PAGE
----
My take is that no one is “making money” (as in, more income than expenses) and that no one’s travel blog “pays for their travel.” (Unless Nancy’s husband is paying for it)
Doing well in the travel blog space means spending lots of hours social networking, tweaking SEO and commenting on other travel blogs. (A travel blogger’s audience is…other travel bloggers)
If you take a “successful” travel blogger’s income and divide by the number of hours on the web, you won’t have minimum wage.
I enjoy travel blogging but unfortunately it will never be my day job.
Jason

Jason says:

Jason, thanks for sharing your thoughts. Many are making money by blogging, but even fewer are making money as independent travel bloggers. It is possible, however it was important for me to let readers know how challenging and frustrating it can be. Like any other business venture you need to put all your time and energy into it if you are indeed trying to monetize. I am trying to monetize, it has become my full time job. And since it is my job I am growing the business now versus just documenting our travels. I think it all depends on what your goals and priorities are. Not everyone’s goals are to make a living blogging, but right now, that is mine.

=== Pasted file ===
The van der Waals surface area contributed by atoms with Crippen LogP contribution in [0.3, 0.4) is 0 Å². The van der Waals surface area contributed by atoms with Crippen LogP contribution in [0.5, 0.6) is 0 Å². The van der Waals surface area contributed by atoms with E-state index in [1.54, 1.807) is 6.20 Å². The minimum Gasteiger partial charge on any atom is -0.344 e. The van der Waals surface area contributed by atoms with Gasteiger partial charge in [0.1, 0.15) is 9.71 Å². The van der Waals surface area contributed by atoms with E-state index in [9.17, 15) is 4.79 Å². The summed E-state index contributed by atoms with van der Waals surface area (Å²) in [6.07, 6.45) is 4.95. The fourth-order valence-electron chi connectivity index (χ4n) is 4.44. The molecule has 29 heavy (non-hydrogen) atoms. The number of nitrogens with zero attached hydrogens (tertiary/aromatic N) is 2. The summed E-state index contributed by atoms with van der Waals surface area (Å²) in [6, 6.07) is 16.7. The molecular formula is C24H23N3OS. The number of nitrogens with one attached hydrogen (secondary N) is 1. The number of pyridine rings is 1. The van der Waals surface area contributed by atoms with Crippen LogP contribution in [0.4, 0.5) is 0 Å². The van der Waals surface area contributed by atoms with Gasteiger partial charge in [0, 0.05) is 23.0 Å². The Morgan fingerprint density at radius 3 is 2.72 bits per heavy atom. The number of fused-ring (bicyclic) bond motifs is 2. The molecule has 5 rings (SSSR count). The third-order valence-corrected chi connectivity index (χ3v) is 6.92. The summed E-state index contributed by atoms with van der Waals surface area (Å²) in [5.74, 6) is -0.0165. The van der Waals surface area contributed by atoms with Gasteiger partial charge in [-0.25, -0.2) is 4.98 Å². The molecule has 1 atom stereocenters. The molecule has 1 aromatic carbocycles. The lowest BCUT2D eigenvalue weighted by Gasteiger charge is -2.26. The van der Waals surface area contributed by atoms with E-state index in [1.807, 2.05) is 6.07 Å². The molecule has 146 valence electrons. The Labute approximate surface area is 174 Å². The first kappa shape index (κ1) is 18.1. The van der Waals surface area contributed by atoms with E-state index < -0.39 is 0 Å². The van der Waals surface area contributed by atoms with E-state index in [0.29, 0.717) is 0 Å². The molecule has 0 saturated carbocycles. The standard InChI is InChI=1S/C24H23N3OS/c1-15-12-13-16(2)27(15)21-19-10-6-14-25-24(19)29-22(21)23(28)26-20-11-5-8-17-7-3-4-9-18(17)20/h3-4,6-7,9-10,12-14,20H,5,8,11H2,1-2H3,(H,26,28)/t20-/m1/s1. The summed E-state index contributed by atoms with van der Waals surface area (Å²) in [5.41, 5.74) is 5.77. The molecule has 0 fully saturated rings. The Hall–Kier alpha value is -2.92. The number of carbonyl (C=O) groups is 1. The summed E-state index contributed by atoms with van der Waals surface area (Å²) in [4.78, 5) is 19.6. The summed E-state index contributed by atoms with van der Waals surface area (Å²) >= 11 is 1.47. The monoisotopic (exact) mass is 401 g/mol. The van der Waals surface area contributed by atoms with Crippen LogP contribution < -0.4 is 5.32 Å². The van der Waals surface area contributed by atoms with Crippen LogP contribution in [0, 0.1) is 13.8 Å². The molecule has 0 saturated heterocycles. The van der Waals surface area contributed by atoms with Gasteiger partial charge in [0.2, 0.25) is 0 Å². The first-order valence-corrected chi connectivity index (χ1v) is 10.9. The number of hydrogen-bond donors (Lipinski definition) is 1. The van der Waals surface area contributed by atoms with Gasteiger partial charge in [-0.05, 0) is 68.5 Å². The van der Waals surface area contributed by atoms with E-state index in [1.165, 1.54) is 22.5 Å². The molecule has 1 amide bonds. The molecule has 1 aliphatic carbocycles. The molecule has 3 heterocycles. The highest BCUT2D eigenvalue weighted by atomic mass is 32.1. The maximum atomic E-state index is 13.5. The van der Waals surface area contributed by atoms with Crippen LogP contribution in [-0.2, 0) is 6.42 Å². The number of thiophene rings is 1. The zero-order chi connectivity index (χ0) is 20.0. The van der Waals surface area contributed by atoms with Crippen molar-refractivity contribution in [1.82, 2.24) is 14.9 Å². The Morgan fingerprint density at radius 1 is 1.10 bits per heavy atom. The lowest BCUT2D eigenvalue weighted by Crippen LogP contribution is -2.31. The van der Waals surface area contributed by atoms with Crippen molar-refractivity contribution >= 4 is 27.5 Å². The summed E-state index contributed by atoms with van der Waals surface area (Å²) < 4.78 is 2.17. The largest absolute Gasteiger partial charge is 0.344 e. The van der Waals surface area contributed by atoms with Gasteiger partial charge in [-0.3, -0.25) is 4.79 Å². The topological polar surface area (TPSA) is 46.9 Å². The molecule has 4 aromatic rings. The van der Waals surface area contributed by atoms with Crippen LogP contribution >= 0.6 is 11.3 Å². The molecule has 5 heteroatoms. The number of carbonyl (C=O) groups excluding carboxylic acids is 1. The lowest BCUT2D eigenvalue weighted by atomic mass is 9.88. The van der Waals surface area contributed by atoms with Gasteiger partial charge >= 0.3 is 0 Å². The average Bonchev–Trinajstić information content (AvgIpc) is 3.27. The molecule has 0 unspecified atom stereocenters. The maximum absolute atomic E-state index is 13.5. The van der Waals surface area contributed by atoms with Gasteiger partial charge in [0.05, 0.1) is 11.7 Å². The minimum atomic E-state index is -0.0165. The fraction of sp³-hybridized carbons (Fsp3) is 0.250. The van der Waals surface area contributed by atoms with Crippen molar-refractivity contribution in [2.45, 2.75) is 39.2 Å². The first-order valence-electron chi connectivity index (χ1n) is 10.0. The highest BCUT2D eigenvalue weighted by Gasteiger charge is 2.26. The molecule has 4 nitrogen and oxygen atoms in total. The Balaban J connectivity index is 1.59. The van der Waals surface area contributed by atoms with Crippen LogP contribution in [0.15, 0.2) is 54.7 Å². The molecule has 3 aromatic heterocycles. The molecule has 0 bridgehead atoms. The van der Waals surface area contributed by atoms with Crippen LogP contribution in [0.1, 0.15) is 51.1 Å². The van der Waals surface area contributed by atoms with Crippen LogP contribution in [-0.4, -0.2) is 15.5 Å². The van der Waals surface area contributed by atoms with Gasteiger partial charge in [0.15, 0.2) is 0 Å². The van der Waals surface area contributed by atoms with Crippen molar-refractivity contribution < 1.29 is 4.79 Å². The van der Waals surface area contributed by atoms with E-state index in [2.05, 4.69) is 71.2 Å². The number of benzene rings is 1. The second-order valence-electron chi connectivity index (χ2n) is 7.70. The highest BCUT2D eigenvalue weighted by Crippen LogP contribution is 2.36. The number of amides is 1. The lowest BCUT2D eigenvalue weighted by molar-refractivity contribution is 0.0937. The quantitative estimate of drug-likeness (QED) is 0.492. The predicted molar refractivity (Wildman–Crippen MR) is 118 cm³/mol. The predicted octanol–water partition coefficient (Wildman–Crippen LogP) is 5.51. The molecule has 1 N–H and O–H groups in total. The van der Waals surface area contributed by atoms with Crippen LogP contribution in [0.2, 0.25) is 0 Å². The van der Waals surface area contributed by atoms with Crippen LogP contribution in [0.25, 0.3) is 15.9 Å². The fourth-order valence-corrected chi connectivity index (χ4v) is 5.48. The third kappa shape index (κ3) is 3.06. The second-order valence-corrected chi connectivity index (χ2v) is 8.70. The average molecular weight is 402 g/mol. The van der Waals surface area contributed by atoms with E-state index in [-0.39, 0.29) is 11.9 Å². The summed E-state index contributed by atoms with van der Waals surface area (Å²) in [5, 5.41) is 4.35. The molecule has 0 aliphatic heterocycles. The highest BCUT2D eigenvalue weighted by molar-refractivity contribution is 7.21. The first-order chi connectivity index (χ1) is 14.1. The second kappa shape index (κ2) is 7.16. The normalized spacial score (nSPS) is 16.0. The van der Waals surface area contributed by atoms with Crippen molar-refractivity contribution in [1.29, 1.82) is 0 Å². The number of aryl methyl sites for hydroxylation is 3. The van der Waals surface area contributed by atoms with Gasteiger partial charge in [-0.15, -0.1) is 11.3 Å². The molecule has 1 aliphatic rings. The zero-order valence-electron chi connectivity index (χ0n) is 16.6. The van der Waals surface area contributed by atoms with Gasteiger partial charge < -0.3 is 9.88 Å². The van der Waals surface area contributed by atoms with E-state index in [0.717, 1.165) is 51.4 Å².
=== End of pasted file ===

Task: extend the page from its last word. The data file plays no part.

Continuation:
Jason says:

Jason,
I wish you well and look forward to reading more from your blog.
Jason

Nicole says:

Hey! I just discovered your site while looking at different travel blogs. I was hoping to do a similar adventure. I am actually a professional broadcaster right now… but plan to quit my job at the end of the year and go traveling with one of my girl friends. You have the best site I have seen on the internet so far. I was hoping to focus my blog more on video (that is my expertise). I do not plan on making a profit right away but I hope, like you guys, it might open some doors for me. Would you mind telling me what sort of camera you guys use and what kind of editing softward you are using? Are you just editing and uploading videos from a laptop? Or how do you update your blog? I have just started planning out my adventure and have no idea how to create a website. I am starting to realize how important that is… and wondering how on earth I can learn. I do however know how to shoot, edit and write stories. I have a million different questions to ask but I will start with those. Greatly appreciate if you could get back!

Jason says: